I have two tables I need to join together. However, I only want to join records when there are unqiue matches rather than picking one of several for the join.


Using MariaDB version 10.3.34

Example Data:

Core (LEFT) data towns

id town postcode
1 Hudderfield HD11 4ER
2 Manchester MN14 3JE
3 Macklesfield MK17 9FL
4 Edinburgh ED5 3MJ
5 Liverpool LV9 8XT

Joined (RIGHT) data peoples:

id names postcode
1 Jimmy Saville HD11 4ER
2 Jason Bomb IP14 8FK
3 Micky Mouse MK17 9FL
4 Bobby Dillian ED5 3MJ
5 Lenny Davies ED5 3MJ


My initial query would be something like:

SELECT towns.id, towns.town, peoples.name FROM towns 
       LEFT JOIN people ON towns.postcode = peoples.postcode

But this will include Edinburgh but there are two people in Edinburgh, I only want to join when there's a single unqiue row to join on.

I use LEFT join because I need to return all of towns but only the unique rows of peoples.

Expected results:

id town names
1 Hudderfield Jimmy Saville
2 Manchester <null>
3 Macklesfield Micky Mouse
4 Edinburgh <null>
5 Liverpool <null>

What I've tried

I've tried using COUNT() in the JOIN but can't get this to work,

SELECT towns.id, towns.town, peoples.names FROM towns 
       LEFT JOIN people ON towns.postcode = peoples.postcode AND count(peoples.id) = 1 

Comes up with a syntax error.

I can't think about how I can qualify this join that it only joins when there's a single result found. Internet searching gives me lots of far more vague and off topic references.

I'm sure it's simple but I can't do it. Also, I'd like to avoid subquerying if possible?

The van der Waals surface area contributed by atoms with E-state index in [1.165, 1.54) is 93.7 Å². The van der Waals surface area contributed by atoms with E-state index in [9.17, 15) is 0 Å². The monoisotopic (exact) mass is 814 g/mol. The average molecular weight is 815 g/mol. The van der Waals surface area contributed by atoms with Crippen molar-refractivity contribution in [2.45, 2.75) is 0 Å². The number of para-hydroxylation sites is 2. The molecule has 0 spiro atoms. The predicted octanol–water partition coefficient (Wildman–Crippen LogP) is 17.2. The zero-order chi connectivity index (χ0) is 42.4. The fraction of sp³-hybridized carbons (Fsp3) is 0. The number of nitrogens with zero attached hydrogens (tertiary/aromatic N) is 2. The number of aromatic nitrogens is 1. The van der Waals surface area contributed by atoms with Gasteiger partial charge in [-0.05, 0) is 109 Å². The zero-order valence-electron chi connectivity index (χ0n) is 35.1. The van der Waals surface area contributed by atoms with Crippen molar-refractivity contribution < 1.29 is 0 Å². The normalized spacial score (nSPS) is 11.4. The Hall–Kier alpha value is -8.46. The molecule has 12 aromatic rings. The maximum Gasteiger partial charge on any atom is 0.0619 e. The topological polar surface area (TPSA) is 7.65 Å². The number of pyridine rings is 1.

Database Fiddle

  • What do you want when there are 2 matching rows on the 'right'?
    – Rick James
    May 31, 2022 at 16:44
  • Not relevant to the technical question, but assuming this is real data (not make believe data created as an example to ask about the concept): in your data those are street (or part-street) level postcodes. You could have many people in the same town with different postcodes, all but the smallest village will have more than one postcode of that length, a town or city will have many. In the past I've lived at YO1 5BQ and YO10 4DL, both in York. May 31, 2022 at 17:05
  • @DavidSpillett yes this is simply example data for a real issue combining records based on postcode but disallowing multiple records with duplicate postcodes. Also I don't think Jimmy Saville was actually from Huddersfield.
    – Martin
    May 31, 2022 at 20:50

4 Answers 4


An alternative way to Lennart's window function answer, is to just use a GROUP BY and HAVING clause against the peoples table to filter out the ones with the same postcode like so:

SELECT towns.id, towns.town, peoples.names
FROM towns
    SELECT MAX(names) AS names, postcode
    FROM peoples
    GROUP BY postcode
    HAVING COUNT(name) = 1
) peoples
ON towns.postcode = peoples.postcode
  • What's the purpose of MAX here?
    – Martin
    May 31, 2022 at 12:01
  • 1
    When you use a GROUP BY clause, you have to use an aggregate function to select columns that aren't being grouped on. In this case, since you only care about the groups that have 1 value in them (i.e. the people with unique post codes) then it doesn't matter which aggregate function you use here, MAX or MIN, it'll always be the same 1 person.
    – J.D.
    May 31, 2022 at 12:04
  • 1
    @Martin Yea that's true, in some versions of MySQL and MariaDB, you're technically not required to use an aggregate function on the non-grouped fields, which then I believe it picks a value at random (in this case again it wouldn't matter since each grouping only has 1 row / person in it anyway, so same outcome either way). I'm used to Microsoft SQL Server, where it is required to use an aggregate function.